COLUMBIA, S.C. — A South Carolina Highway Patrol sergeant handed in his resignation Monday after telling lawmakers the man who runs his agency does not have troopers’ best interests in mind.

Sgt. David Whatley was in tears as he quit his job of 29 years that he said he felt like God called him to do at the end of his testimony before a House oversight committee that’s been reviewing the Department of Public Safety for nearly two years.

But Whatley said both supervisors like him and troopers on the road are unhappy with the leadership of our agency. “It’s not just me, it’s across the board out there,” he said.

Whatley said department internal investigations are unfair, stacked against troopers and have been used to punish officers that aren’t liked by supporters of current agency director Leroy Smith.

Smith testified before Whatley, but has denied similar charges in the past. Smith said Monday he continues to implement changes to retain troopers and get more of them on the road.

The Department of Public Safety lost 15 percent of its workers in the past fiscal year and only one in four current employees of the Highway Patrol have worked at the agency for more than seven years, according to a report by the state Office of Inspector General.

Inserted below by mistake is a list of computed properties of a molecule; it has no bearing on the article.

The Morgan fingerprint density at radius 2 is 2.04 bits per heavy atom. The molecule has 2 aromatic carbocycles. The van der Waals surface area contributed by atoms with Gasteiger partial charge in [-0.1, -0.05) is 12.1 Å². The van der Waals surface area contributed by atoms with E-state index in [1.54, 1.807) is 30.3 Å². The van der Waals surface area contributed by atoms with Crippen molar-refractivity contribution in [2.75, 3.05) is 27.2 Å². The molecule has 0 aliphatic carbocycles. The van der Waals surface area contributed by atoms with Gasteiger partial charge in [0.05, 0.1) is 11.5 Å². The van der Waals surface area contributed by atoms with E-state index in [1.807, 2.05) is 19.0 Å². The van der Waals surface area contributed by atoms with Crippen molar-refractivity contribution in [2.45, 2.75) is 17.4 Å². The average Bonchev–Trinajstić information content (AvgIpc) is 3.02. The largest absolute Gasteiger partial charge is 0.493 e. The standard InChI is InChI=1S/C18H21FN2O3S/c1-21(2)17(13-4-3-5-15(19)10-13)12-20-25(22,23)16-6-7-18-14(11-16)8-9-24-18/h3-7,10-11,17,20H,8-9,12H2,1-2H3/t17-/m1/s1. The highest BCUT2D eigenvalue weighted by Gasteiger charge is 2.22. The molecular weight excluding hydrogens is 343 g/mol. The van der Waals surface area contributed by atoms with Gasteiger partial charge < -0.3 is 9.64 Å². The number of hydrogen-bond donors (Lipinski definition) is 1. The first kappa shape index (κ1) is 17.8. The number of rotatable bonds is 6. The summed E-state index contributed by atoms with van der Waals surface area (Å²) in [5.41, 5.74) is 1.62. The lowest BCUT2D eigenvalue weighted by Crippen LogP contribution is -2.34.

That report also found that 58 percent of Public Safety employees report morale is low at the agency.

Smith was approved for a second four-year term in 2016 after being nominated by then Gov. Nikki Haley and has continued to have the support of Gov. Henry McMaster. Smith testified Monday that he is continuing to work on the problems in the report and thinks he has made progress.

Supporters said Smith is under attack from a disgruntled group of troopers who are resisting his push for greater professionalism and by lawmakers who control his budget.

The House has been angry with Smith for nearly two years. Members symbolically refused to pay his salary in last year’s budget.

Rep. Eddie Talon, a retired State Law Enforcement Division agent, said even with all the scrutiny of the past two years, Smith has done little to improve his agency.

“You’ve got a problem with your leadership,” the Spartanburg Republican said. “You aren’t doing the citizens of South Carolina justice.”